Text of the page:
to a brief flower of yellow and black,
ten feet each time, over and over as my feet scuff near.

I am cast into the memory dream, walking
barefoot down a sandy woodland stream.
The blue heron unfolds up and flies,
lands around a curve. Each time I reappear,
he turns its head and peers past his beak,
leaps up and flees as I near.
Loud the clap of wings.


Time. Such a mystery, how we are cast about in that ocean, how sudden and complete the immersion. Chasing is the oldest game.



A dark dawn,
our sable cat lies dead.
His red tongue tip out.
Scout rubbed my leg
two hours ago, when
he ran out the door.
I didn’t know
I offered him to night.
He looks so small.
I can’t write.



The season’s final brood of barn swallows
perches on a telephone wire, while
a calling parent hunts the sky for food.
Her wide mouth delivers flies again and again.
As she approaches each child, it trembles wings.

When I walk close beneath, she warns.
When I don’t stop, one quick call throws them all to sky,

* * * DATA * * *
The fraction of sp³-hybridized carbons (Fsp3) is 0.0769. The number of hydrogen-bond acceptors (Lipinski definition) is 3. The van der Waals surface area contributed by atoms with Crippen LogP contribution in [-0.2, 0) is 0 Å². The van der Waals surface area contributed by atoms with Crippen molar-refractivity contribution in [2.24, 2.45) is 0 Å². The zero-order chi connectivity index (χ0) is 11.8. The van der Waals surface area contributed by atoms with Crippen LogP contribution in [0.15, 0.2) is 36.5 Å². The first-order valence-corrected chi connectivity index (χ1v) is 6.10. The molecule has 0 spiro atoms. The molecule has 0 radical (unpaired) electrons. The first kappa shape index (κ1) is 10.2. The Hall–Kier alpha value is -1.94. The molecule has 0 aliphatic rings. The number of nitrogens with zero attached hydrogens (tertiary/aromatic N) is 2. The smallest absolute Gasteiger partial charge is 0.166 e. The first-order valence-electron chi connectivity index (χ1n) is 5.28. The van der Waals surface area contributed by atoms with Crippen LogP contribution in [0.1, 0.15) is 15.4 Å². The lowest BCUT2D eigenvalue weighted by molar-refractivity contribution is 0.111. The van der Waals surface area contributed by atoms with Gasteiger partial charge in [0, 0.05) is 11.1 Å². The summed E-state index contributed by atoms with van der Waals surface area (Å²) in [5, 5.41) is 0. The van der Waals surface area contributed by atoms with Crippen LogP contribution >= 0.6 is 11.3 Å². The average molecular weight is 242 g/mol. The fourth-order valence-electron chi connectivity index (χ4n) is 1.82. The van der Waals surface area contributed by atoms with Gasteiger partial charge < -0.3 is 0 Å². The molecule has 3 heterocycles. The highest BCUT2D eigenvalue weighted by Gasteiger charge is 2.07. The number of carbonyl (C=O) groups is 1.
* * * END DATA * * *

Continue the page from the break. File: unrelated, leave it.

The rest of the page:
where they must practice for migration,
when many die. Soon families from many barns
will line the wires, and vanish overnight.


Migrating swallows fly far each night, 600 miles or so. Imagine counting wing beats. What a first experience after hatching and being fed always by mum and da’. Now imagine how many late-brood fledglings survive migration. Most species are thoroughly winnowed.



began with thunder,
promised downpour, runoff,
but delivered a half-inch
of soaking lovely leaf-drip rain.
A dozen bluejays
cavort and scream in the feeder
wild as my spirit:


After a month-long dry, not a real drought, but enough to fear, the land has been given drink. South-slope roadside mullein had quit blooming. Water is life, sing praise!



A goldfinch male
lifts and falls
across the pond
flame-child of sun.
Wingburst, fold
and arrow dip,
wingburst, lift:
sine curves in flight.